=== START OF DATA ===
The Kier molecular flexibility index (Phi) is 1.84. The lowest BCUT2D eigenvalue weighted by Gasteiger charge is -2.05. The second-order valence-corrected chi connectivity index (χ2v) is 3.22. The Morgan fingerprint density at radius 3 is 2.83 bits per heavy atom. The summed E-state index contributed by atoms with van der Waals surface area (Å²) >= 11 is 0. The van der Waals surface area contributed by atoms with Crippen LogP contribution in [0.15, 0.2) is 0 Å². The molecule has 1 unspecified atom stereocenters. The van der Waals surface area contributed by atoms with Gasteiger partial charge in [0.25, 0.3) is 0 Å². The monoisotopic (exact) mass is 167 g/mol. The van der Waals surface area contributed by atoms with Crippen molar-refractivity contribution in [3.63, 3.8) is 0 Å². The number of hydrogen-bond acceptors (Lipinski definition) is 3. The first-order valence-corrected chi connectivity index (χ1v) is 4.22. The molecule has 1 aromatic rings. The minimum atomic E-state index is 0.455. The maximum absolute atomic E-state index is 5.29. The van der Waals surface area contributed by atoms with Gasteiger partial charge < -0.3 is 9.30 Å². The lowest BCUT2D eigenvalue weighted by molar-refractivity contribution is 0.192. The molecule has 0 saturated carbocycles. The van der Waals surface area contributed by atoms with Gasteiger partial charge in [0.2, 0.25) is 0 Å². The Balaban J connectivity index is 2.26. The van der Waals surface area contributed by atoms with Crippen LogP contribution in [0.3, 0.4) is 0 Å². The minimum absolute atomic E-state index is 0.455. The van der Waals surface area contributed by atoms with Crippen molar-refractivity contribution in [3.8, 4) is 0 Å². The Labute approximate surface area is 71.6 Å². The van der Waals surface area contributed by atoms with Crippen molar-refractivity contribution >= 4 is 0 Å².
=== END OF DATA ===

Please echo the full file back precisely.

The Kier molecular flexibility index (Phi) is 1.84. The lowest BCUT2D eigenvalue weighted by Gasteiger charge is -2.05. The second-order valence-corrected chi connectivity index (χ2v) is 3.22. The Morgan fingerprint density at radius 3 is 2.83 bits per heavy atom. The summed E-state index contributed by atoms with van der Waals surface area (Å²) >= 11 is 0. The van der Waals surface area contributed by atoms with Crippen LogP contribution in [0.15, 0.2) is 0 Å². The molecule has 1 unspecified atom stereocenters. The van der Waals surface area contributed by atoms with Gasteiger partial charge in [0.25, 0.3) is 0 Å². The monoisotopic (exact) mass is 167 g/mol. The van der Waals surface area contributed by atoms with Crippen molar-refractivity contribution in [3.63, 3.8) is 0 Å². The number of hydrogen-bond acceptors (Lipinski definition) is 3. The first-order valence-corrected chi connectivity index (χ1v) is 4.22. The molecule has 1 aromatic rings. The minimum atomic E-state index is 0.455. The maximum absolute atomic E-state index is 5.29. The van der Waals surface area contributed by atoms with Gasteiger partial charge < -0.3 is 9.30 Å². The lowest BCUT2D eigenvalue weighted by molar-refractivity contribution is 0.192. The molecule has 0 saturated carbocycles. The van der Waals surface area contributed by atoms with Gasteiger partial charge in [0.2, 0.25) is 0 Å². The Balaban J connectivity index is 2.26. The van der Waals surface area contributed by atoms with Crippen LogP contribution in [0.3, 0.4) is 0 Å². The minimum absolute atomic E-state index is 0.455. The van der Waals surface area contributed by atoms with Crippen molar-refractivity contribution in [3.8, 4) is 0 Å². The Labute approximate surface area is 71.6 Å². The van der Waals surface area contributed by atoms with Crippen molar-refractivity contribution >= 4 is 0 Å².